The recently launched privacy coin Grin (GRIN) has been removed from trading on the decentralized Bisq trading platform, not more than two weeks after the cryptocurrency’s mainnet launched. At least one horror story has come out of Grin trading on the decentralized exchange, with one user losing 0.5 bitcoin in a botched transaction.
Bisq’s founder Manfred Karrer explained the reasoning for the pull in an official post, citing two general reasons.
‘Just Too Many Problems’
The first is that users don’t seem to understand how to transact correctly with the privacy coin.
Indeed, Grin, an implementation of the novel Mimblewimble blockchain architecture, does not operate in the manner of what we might term a “classic” blockchain; that is, with a public address paired to a private key. In fact Mimblewimble blockchains have no public addresses – only private keys.
Thus, transactions in Mimblewimble/Grin must at present be performed in a peer-to-peer manner by direct contact, either via exchanged text files or “listener ports.” The lack of public addresses in Mimblewimble blockchains is a key aspect of constructing their privacy features – but clearly there is a bit of a learning curve for people accustomed to the simple public/private key pairing.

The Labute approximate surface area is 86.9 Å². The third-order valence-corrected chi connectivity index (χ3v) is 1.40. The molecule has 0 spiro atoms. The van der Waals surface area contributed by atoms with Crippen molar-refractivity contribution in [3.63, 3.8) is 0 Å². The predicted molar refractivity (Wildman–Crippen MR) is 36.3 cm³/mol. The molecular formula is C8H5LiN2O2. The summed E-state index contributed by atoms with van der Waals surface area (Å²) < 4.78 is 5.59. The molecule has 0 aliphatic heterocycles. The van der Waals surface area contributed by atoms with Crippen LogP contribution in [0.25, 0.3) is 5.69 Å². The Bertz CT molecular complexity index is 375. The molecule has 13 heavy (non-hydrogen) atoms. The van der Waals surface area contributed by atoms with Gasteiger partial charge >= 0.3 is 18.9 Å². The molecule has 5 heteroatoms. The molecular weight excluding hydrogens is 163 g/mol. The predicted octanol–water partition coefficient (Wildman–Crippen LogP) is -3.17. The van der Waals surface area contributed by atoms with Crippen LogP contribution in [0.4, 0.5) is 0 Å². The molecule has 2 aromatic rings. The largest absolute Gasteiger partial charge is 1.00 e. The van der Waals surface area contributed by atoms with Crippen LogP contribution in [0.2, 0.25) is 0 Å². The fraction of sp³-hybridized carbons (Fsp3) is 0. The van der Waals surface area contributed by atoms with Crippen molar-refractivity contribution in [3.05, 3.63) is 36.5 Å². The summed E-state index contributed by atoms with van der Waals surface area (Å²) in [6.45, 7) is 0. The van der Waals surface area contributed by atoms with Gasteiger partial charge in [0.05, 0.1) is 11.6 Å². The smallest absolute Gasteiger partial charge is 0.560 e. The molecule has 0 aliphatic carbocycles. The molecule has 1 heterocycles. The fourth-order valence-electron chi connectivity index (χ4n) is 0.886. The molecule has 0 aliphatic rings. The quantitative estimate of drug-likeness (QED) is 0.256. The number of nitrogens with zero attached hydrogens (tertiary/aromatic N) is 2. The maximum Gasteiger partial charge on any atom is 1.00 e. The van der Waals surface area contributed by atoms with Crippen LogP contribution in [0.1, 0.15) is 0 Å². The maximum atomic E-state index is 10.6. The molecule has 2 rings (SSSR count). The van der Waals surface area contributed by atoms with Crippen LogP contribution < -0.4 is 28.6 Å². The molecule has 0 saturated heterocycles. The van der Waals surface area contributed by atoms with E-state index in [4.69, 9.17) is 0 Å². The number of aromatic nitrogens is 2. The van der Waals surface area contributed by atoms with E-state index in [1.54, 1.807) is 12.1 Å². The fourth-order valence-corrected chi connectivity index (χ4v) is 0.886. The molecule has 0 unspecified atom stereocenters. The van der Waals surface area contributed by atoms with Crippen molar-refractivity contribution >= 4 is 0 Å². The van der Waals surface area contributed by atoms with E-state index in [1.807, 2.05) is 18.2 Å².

The second reason Grin was removed, Karrer said, is the current lack of a “verification tool” to confirm transactions. Such a tool is necessary for Bisq’s support staff, in case of exchange disputes.
Daniel Lehnberg, Grin developer and author of the Grin Newsletter, quickly responded to Karrer informing him that a new update to the third-party Grin wallet Wallet713 does in fact have the capability to verify transactions, in addition to many other added functions (such as an ersatz address system, to emulate that “classic” blockchain behavior)
A Moving Target
Notwithstanding the problems, Karrer is a “big supporter” of the privacy coin and intends to re-add it to Bisq trading when it is more stable and developed. He wrote:
I hope the Grin developers get all those issues resolved soon and once we see that the validation tool is in place and we get the impression that the transfer of GRIN is guaranteed to work reliable we will add it again.
Grin, having been volunteer-developed and launched without any external funding other than donations, is a rather barebones and relies on community efforts – like Wallet713 – to develop out its panoply of capabilities.
Enjoying very robust mining support upon launch, Grin exploded in price shortly after going live, gaining as much as 400% in a week.
Featured image from Pixabay